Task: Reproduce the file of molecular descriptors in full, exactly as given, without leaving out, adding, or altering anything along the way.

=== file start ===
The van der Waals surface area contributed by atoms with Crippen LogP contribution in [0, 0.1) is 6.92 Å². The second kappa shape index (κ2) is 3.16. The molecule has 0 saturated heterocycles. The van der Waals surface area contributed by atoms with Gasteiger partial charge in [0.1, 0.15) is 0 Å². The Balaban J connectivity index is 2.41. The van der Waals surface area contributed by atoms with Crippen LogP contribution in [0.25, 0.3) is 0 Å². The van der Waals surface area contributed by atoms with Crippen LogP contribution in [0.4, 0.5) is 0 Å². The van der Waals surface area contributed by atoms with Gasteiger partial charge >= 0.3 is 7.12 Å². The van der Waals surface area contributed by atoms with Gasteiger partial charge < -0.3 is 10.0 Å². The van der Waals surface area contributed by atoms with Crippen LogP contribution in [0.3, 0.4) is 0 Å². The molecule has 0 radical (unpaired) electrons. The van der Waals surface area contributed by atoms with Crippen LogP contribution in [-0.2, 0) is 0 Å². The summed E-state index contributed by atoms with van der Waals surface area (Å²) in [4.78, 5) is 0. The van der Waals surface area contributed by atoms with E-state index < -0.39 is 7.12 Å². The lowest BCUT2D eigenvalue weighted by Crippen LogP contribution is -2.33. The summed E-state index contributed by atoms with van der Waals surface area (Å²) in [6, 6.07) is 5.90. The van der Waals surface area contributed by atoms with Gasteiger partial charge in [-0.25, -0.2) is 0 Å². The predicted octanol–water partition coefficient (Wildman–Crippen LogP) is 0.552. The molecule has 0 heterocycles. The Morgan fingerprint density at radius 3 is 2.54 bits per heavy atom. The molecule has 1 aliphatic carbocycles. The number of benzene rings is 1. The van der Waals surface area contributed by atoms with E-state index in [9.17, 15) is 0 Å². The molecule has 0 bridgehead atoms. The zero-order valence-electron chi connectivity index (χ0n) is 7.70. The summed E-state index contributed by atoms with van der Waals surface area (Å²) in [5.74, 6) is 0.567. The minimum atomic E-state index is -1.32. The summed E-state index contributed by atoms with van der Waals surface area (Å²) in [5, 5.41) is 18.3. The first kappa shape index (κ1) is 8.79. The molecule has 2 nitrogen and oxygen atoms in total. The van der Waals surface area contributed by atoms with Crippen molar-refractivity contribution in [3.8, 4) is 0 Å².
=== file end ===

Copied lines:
The van der Waals surface area contributed by atoms with Crippen LogP contribution in [0, 0.1) is 6.92 Å². The second kappa shape index (κ2) is 3.16. The molecule has 0 saturated heterocycles. The van der Waals surface area contributed by atoms with Gasteiger partial charge in [0.1, 0.15) is 0 Å². The Balaban J connectivity index is 2.41. The van der Waals surface area contributed by atoms with Crippen LogP contribution in [0.25, 0.3) is 0 Å². The van der Waals surface area contributed by atoms with Crippen LogP contribution in [0.4, 0.5) is 0 Å². The van der Waals surface area contributed by atoms with Gasteiger partial charge >= 0.3 is 7.12 Å². The van der Waals surface area contributed by atoms with Gasteiger partial charge < -0.3 is 10.0 Å². The van der Waals surface area contributed by atoms with Crippen LogP contribution in [0.3, 0.4) is 0 Å². The molecule has 0 radical (unpaired) electrons. The van der Waals surface area contributed by atoms with Crippen LogP contribution in [-0.2, 0) is 0 Å². The summed E-state index contributed by atoms with van der Waals surface area (Å²) in [4.78, 5) is 0. The van der Waals surface area contributed by atoms with E-state index < -0.39 is 7.12 Å². The lowest BCUT2D eigenvalue weighted by Crippen LogP contribution is -2.33. The summed E-state index contributed by atoms with van der Waals surface area (Å²) in [6, 6.07) is 5.90. The van der Waals surface area contributed by atoms with Gasteiger partial charge in [-0.25, -0.2) is 0 Å². The predicted octanol–water partition coefficient (Wildman–Crippen LogP) is 0.552. The molecule has 0 heterocycles. The Morgan fingerprint density at radius 3 is 2.54 bits per heavy atom. The molecule has 1 aliphatic carbocycles. The number of benzene rings is 1. The van der Waals surface area contributed by atoms with E-state index in [9.17, 15) is 0 Å². The molecule has 0 bridgehead atoms. The zero-order valence-electron chi connectivity index (χ0n) is 7.70. The summed E-state index contributed by atoms with van der Waals surface area (Å²) in [5.74, 6) is 0.567. The minimum atomic E-state index is -1.32. The summed E-state index contributed by atoms with van der Waals surface area (Å²) in [5, 5.41) is 18.3. The first kappa shape index (κ1) is 8.79. The molecule has 2 nitrogen and oxygen atoms in total. The van der Waals surface area contributed by atoms with Crippen molar-refractivity contribution in [3.8, 4) is 0 Å².